Defense Ministry enlists 6 airlines to evacuate Afghanistan
The U.S. Department of Defense activated its Civilian Reserve Air Fleet (CRAF) on Sunday, designed to increase military airlift in national emergencies, and is forcing six airlines to help evacuate U.S. citizens and other refugees at risk from Afghanistan.
The US Transportation Command’s order puts a total of 18 wide-body aircraft into service, including planes from two companies that primarily provide commercial all-cargo service. Atlas Air (NASDAQ: AAWW) and Air Transport Services Group (NASDAQ: ATSG) will each provide three planes for the mission, the Pentagon said.
USTRANSCOM also recruited American Airlines (NASDAQ: AAL) and Delta Air Lines (NYSE: DAL) to supply three aircraft each. Hawaiian Airlines (NASDAQ: HA) will supply two planes and United Airlines (NASDAQ: UAL) will fly three jets for the evacuation.
None of the activated planes will fly to Hamid Karzai International Airport in Kabul. Rather, they will take evacuees from transit bases in Qatar, Bahrain and Germany, which are becoming overcrowded, to other places in North America and Europe. The US Air Force’s C-17 and C-5 military planes provide direct air transport from Kabul.
“Activating the CRAF increases passenger movement beyond organic capabilities and allows military aircraft to focus on operations inside and outside Kabul,” the Defense Ministry said in a statement. Press release.
In a statement, American Airlines said that from Monday it “will be ready to deploy three wide-body aircraft to military bases and other secure transit points in the Arabian Peninsula and Europe to assist with the evacuation. emergency response for US citizens and refugees from Kabul, Afghanistan. ”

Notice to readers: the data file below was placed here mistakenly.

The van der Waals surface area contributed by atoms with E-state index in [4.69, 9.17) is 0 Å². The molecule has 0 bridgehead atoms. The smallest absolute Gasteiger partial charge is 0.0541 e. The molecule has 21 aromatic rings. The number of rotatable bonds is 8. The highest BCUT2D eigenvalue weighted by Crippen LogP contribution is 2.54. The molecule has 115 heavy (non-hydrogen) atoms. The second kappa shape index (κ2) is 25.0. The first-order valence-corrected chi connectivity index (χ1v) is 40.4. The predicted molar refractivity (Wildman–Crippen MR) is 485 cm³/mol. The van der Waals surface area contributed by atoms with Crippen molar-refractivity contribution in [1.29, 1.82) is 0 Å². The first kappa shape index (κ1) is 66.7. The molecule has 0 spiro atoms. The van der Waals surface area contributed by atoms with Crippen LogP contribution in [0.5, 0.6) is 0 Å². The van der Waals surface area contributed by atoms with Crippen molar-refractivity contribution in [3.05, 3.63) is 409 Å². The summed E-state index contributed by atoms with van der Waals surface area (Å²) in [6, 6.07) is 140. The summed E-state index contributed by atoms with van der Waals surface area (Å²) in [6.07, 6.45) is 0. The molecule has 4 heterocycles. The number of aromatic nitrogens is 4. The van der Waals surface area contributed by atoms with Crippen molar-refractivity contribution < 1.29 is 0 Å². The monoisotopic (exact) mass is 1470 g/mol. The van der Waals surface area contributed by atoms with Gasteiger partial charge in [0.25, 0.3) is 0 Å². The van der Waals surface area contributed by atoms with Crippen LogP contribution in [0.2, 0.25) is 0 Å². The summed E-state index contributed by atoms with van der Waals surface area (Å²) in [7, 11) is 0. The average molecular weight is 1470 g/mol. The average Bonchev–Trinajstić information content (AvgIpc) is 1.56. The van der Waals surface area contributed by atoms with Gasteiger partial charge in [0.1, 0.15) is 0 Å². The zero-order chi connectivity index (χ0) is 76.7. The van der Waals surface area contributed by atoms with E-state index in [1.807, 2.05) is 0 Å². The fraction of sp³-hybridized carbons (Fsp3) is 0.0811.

U.S. officials have said that forcing the plane into military service is not expected to have a major impact on the carriers’ business operations. In reality, airlines still have some of their long-haul fleets in temporary storage due to the persistent decline in international travel since the start of the COVID pandemic in March 2020 and are not yet operating with full flight schedules. .
Atlas Air operates five Boeing 747-400 and five 767-300 passengers which are chartered by airlines, charter brokers, sports teams, artists and the United States military. ATSG’s subsidiary Omni Air International is an outsourced passenger transportation provider for airlines and the US government.
This is only the third time that the CRAF has come into action in 70 years and the first time that it has been primarily used to transport civilians. Commercial aircraft supported Operations Desert Shield / Storm in 1990-1991 and Operation Iraqi Freedom from February 2002 to June 2003.
Under the CRAF, airlines contractually agree to complete the military air transport of troops and equipment in times of war and other crises. To encourage carriers to participate, only CRAF partners can bid on government air transport contracts issued by the DoD in peacetime. Airlines must maintain a minimum commitment of 30% of their CRAF-compatible passenger fleet and 15% of their CRAF-compatible cargo fleet to participate in international military activities.
“As a global airline and flag bearer of our country, we take responsibility for responding quickly to international challenges like this – it is a duty that we take with the greatest care and coordination as we let’s call on the expertise of several different teams within our airline to work in close partnership with the US military to execute this operation safely, ”said United CEO Scott Kirby in a post on LinkedIn . “We are especially grateful to our flight crews, technicians and support teams who are deployed at all times to staff these missions.”
A CNN report on Saturday mentioned the possibility that the government would also use express carrier FedEx (NYSE: FDX) to help with the Afghan mission.
FedEx Express, which is a long-time supplier of air transportation to the military, “stands ready to support the activation and use of CRAFs of our cargo planes and network as needed to support efforts in Afghanistan.” spokeswoman Shannon Davis said via email.
Commercial cargo airlines were earlier implicated in the US military withdrawal from Afghanistan when equipment and materiel were returned to US and NATO bases.
Click here for more FreightWaves / American Shipper stories by Eric Kulisch.
NATO withdrawal from Afghanistan could further restrict air cargo supply